3. TransCanada Reversed Its Position On Rerouting. In response to concerns about the environmental impact of the Keystone XL pipeline on Nebraska's ecologically sensitive Sandhills region, TransCanada initially claimed that rerouting the project would be "impossible." But the next month, following the Obama administration's announcement that a decision on the pipeline would be delayed, TransCanada changed its tune. On Nov. 14, TransCanada announced that "the route will be changed and Nebraskans will play an important role in determining the final route."
4. TransCanada Will Import Much Of The Steel For The Pipeline. TransCanada has claimed that the Keystone XL pipeline would create 7,000 manufacturing jobs in the U.S. But an independent analysis called that figure "unsubstantiated and misleading" because TransCanada has already signed contracts to purchase "almost half" of the pipeline materials from companies abroad. TransCanada has acknowledged that it has already spent $1.9 billion on 100 miles of pipe, which is now being stored in yards and warehouses. After receiving information from pipeline company Welspun Tubular that some of the steel pipe for the project was produced in India, Democrats on the House Energy and Commerce Committee asked TransCanada to "immediately disclose where the steel to be used in Keystone XL is manufactured." Citing TransCanada's history of using low-quality, foreign-made steel to build U.S. pipelines—even as unemployed American manufacturers sat idly by—the United Steelworkers union also said it would only support TransCanada's application for the Keystone XL pipeline if steps were taken to ensure "a domestic supply chain."
5. TransCanada Said Its Pipeline Would Increase Oil Prices In The Midwest. In the U.S., TransCanada has advertised the Keystone XL pipeline as a path to energy security. But a 2010 analysis prepared for the Department of Energy concluded that the Keystone XL pipeline will not have a significant impact on U.S. dependence on oil from the Middle East. Furthermore, even if the oil stayed here it would not protect the U.S. from price volatility since "the oil market is globally integrated," in the words of the Congressional Research Service. In fact, despite promises of a stable, affordable U.S. energy supply, TransCanada told Canada's National Energy Board that the pipeline would increase crude oil prices in the Midwest. "The resultant increase in the price of heavy crude is estimated to provide an increase in annual revenue to the Canadian producing industry in 2013 of U.S. $2 billion to U.S. $3.9 billion," TransCanada said.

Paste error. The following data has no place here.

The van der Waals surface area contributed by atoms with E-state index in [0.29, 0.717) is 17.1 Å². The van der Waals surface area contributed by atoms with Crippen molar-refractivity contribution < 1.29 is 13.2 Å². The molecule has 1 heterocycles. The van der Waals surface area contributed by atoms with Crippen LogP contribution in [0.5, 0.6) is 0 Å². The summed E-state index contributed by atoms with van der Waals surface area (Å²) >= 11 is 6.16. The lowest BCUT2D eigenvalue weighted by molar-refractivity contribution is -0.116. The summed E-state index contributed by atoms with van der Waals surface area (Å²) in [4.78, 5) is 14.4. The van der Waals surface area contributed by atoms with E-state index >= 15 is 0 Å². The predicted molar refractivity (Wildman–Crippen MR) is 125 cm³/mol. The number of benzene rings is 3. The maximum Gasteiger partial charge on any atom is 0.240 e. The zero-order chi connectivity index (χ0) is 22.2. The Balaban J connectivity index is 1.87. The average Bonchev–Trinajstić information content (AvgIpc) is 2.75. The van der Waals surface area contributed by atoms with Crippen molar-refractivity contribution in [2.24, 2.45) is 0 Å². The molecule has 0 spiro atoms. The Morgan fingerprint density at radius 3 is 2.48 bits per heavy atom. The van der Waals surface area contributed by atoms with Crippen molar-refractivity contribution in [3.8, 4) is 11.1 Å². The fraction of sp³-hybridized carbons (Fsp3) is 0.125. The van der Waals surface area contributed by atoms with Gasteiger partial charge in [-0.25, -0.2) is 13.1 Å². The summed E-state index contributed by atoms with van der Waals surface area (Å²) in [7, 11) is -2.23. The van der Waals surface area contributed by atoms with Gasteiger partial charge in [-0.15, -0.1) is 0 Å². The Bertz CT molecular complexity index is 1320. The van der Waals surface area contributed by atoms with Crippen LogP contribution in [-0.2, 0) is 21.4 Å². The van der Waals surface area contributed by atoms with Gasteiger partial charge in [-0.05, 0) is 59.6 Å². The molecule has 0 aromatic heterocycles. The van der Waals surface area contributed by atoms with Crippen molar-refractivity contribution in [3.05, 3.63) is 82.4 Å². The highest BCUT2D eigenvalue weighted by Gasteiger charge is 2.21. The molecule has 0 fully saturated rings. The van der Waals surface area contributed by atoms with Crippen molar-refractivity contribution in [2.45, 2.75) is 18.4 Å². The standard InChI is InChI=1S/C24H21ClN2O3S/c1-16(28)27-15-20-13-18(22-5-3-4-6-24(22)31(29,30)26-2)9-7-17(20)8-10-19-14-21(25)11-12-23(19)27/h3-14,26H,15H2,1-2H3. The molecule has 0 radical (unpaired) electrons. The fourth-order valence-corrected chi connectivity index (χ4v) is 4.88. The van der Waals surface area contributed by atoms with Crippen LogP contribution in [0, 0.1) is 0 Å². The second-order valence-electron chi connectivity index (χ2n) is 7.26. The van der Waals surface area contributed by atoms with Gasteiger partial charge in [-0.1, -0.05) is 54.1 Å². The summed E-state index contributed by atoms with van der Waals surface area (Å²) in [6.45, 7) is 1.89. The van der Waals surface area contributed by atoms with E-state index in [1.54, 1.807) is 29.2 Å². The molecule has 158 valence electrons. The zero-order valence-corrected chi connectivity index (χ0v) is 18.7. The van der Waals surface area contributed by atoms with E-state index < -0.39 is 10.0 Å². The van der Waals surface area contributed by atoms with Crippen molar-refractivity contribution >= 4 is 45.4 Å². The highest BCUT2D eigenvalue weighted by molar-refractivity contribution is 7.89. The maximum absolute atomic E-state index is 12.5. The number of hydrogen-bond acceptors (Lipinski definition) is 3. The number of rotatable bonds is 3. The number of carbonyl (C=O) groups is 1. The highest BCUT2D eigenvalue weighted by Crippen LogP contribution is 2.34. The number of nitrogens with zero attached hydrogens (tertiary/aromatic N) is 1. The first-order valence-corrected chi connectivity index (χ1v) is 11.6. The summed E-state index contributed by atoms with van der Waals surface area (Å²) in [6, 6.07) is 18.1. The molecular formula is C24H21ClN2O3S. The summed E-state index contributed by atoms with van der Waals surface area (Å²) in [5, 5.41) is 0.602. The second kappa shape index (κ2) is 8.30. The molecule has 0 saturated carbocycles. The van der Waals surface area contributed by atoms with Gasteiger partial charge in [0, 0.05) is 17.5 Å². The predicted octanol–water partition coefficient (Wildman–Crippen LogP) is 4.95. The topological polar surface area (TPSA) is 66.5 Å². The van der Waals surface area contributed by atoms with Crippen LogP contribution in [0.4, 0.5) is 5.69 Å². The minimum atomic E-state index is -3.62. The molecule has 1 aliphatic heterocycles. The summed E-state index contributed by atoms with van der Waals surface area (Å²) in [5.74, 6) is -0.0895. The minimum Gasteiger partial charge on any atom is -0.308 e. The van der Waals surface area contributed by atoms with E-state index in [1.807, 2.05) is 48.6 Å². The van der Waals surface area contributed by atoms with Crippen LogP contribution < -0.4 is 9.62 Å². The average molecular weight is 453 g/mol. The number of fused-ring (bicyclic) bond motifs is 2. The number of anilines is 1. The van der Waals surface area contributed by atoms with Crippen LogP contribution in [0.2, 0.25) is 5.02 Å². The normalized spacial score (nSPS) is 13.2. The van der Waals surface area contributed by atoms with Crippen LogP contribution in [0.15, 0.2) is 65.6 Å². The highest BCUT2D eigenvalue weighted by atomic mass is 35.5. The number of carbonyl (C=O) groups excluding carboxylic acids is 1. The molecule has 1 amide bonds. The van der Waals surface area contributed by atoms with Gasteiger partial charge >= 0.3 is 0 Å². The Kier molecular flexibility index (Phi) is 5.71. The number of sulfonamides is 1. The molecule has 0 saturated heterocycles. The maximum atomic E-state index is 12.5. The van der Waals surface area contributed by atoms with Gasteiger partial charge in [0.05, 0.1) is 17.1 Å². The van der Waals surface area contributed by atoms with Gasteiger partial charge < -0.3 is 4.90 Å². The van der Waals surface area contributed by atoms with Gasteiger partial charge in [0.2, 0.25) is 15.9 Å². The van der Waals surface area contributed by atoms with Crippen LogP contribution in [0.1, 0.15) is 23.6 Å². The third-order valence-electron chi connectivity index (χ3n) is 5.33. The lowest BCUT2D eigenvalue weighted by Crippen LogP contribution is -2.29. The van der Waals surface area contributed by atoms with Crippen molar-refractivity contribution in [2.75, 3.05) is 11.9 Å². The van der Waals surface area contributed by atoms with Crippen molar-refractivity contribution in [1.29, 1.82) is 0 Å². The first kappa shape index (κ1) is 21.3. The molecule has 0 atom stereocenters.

For more information, click here.
By Andy Rowell
Once again it is the many versus the money. Starting at noon on Feb. 13, a coalition of thirty or so environmental organizations, including Oil Change International (OCI) and 350.org set out to gather at least 500,000 signatures with 24 hours to stop the controversial Keystone XL pipeline.
The initiative came as a response to moves within the Senate to vote as early as Feb. 14 on a deal that would give the green light to the construction of the pipeline.
As Steve Kretzmann, the director of OCI said on Feb. 13, “After President Obama rejected Keystone XL last month, many Senators are rushing to resurrect it in order to protect their friends—Big Oil. As you read this, the oil industry is tightening the screws on the remaining senators they need to get this thing passed.”
The Washington Post reports that the bill currently has the backing of 44 Republicans and one Democrat, although Senate Democratic leaders oppose it.
The Post argues that “the amendment indicates the debate over TransCanada’s Keystone XL pipeline—which would transport heavy crude from Canada’s oil sands to Gulf Coast refineries—will continue to help define the two parties this election.”
In an amazing show of strength against the KXL, the goal of 500,000 signatures was reached just before 7 p.m. on Feb. 13. It currently stands at more than 600,000 signatures.
These will be delivered later today to the offices of Senate Majority Leader Harry M. Reid (D-NV) and Minority Leader Mitch McConnell (R-KY). Gene Karpinsky, who heads the League of Conservation Voters, told ENS Newswire that handing over 50 giant boxes each holding 10,000 signatures would be a “unified show of our power: our voices against the dollars of Big Oil.”
“Anyone who thought environmentalists were graying into irrelevance was wrong,” added Bill McKibben, the co-founder of 350.org, and one of the leading opponents of the pipeline.
McKibben continued, “The arguments by now are clear. This pipeline won’t create jobs (that’s why the biggest labor unions in the country support the president). It puts the heartland of the country at risk from spills—the kind of leaks that devastated the Yellowstone and Kalamazoo Rivers in the year past. And after the year with the most weather disasters in the nation’s history, and amidst this weird and out-of-kilter winter, the fight against climate change must start here.”
So if you haven’t already, go here and sign the petition that says, “Senators—Block any efforts to revive the dangerous Keystone XL tar sands pipeline.”
So why take the time to do it? As Steve Kretzmann says, the petition “will be a unified show of our power—our voices against the dollars of the fossil fuel industry.”
For more information, click here.
By Jamie Henn
It's Feb. 13, and just over an hour ago 350.org and a coalition of more than 30 progressive groups, environmental campaigns, businesses and blogs launched a 24-hour drive to send more than 500,000 messages to the Senate opposing the Keystone XL tar sands pipeline. The timing is crucial—starting today, oil-soaked Republicans are going to be attempting to saddle a transportation bill with an amendment that would override President Obama's decision to reject Keystone XL and push approval of the project.